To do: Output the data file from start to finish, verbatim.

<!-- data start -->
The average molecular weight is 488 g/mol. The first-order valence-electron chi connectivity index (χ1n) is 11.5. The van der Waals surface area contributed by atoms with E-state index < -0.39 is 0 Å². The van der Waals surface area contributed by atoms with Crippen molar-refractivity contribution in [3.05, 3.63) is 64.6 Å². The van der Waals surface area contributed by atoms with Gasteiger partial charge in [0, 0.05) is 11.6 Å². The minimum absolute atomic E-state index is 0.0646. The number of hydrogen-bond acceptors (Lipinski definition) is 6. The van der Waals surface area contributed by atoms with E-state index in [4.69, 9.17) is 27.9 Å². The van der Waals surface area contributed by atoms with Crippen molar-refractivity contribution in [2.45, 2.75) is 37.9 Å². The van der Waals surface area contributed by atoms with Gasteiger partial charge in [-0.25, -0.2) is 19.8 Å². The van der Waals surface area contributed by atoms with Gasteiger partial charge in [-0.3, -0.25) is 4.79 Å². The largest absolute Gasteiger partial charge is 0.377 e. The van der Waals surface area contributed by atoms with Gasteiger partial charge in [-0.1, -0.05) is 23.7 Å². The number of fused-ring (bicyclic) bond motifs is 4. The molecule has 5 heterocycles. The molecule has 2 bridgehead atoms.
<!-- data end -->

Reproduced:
The average molecular weight is 488 g/mol. The first-order valence-electron chi connectivity index (χ1n) is 11.5. The van der Waals surface area contributed by atoms with E-state index < -0.39 is 0 Å². The van der Waals surface area contributed by atoms with Crippen molar-refractivity contribution in [3.05, 3.63) is 64.6 Å². The van der Waals surface area contributed by atoms with Gasteiger partial charge in [0, 0.05) is 11.6 Å². The minimum absolute atomic E-state index is 0.0646. The number of hydrogen-bond acceptors (Lipinski definition) is 6. The van der Waals surface area contributed by atoms with E-state index in [4.69, 9.17) is 27.9 Å². The van der Waals surface area contributed by atoms with Crippen molar-refractivity contribution in [2.45, 2.75) is 37.9 Å². The van der Waals surface area contributed by atoms with Gasteiger partial charge in [-0.25, -0.2) is 19.8 Å². The van der Waals surface area contributed by atoms with Gasteiger partial charge in [-0.3, -0.25) is 4.79 Å². The largest absolute Gasteiger partial charge is 0.377 e. The van der Waals surface area contributed by atoms with Gasteiger partial charge in [-0.1, -0.05) is 23.7 Å². The number of fused-ring (bicyclic) bond motifs is 4. The molecule has 5 heterocycles. The molecule has 2 bridgehead atoms.